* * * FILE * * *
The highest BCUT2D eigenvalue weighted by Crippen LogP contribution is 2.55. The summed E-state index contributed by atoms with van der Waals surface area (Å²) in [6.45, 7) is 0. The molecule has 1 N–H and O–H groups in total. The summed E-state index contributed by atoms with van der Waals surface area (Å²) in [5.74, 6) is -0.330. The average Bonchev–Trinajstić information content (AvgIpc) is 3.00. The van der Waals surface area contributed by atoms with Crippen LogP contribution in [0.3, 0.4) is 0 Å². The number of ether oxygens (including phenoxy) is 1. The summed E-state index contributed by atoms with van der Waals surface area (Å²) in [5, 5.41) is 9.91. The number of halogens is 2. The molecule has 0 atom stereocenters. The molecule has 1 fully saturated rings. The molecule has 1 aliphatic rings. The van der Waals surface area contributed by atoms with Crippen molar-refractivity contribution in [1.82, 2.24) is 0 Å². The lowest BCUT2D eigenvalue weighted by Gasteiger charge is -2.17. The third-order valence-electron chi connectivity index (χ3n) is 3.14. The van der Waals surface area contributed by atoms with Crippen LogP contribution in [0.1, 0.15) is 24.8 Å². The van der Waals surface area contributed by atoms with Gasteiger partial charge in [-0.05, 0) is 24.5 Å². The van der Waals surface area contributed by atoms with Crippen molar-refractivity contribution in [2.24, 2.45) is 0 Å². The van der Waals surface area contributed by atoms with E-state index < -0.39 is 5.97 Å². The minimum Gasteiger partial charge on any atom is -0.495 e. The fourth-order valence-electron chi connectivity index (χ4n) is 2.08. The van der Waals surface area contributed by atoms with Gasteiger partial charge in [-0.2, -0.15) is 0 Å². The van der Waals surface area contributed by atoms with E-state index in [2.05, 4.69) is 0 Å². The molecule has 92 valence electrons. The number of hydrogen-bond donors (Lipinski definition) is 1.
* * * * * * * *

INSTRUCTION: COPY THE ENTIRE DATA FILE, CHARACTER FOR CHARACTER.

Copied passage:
The highest BCUT2D eigenvalue weighted by Crippen LogP contribution is 2.55. The summed E-state index contributed by atoms with van der Waals surface area (Å²) in [6.45, 7) is 0. The molecule has 1 N–H and O–H groups in total. The summed E-state index contributed by atoms with van der Waals surface area (Å²) in [5.74, 6) is -0.330. The average Bonchev–Trinajstić information content (AvgIpc) is 3.00. The van der Waals surface area contributed by atoms with Crippen LogP contribution in [0.3, 0.4) is 0 Å². The number of ether oxygens (including phenoxy) is 1. The summed E-state index contributed by atoms with van der Waals surface area (Å²) in [5, 5.41) is 9.91. The number of halogens is 2. The molecule has 0 atom stereocenters. The molecule has 1 fully saturated rings. The molecule has 1 aliphatic rings. The van der Waals surface area contributed by atoms with Crippen molar-refractivity contribution in [1.82, 2.24) is 0 Å². The lowest BCUT2D eigenvalue weighted by Gasteiger charge is -2.17. The third-order valence-electron chi connectivity index (χ3n) is 3.14. The van der Waals surface area contributed by atoms with Crippen LogP contribution in [0.1, 0.15) is 24.8 Å². The van der Waals surface area contributed by atoms with Gasteiger partial charge in [-0.05, 0) is 24.5 Å². The van der Waals surface area contributed by atoms with Crippen molar-refractivity contribution in [2.24, 2.45) is 0 Å². The van der Waals surface area contributed by atoms with E-state index < -0.39 is 5.97 Å². The minimum Gasteiger partial charge on any atom is -0.495 e. The fourth-order valence-electron chi connectivity index (χ4n) is 2.08. The van der Waals surface area contributed by atoms with Gasteiger partial charge in [-0.2, -0.15) is 0 Å². The van der Waals surface area contributed by atoms with E-state index in [2.05, 4.69) is 0 Å². The molecule has 92 valence electrons. The number of hydrogen-bond donors (Lipinski definition) is 1.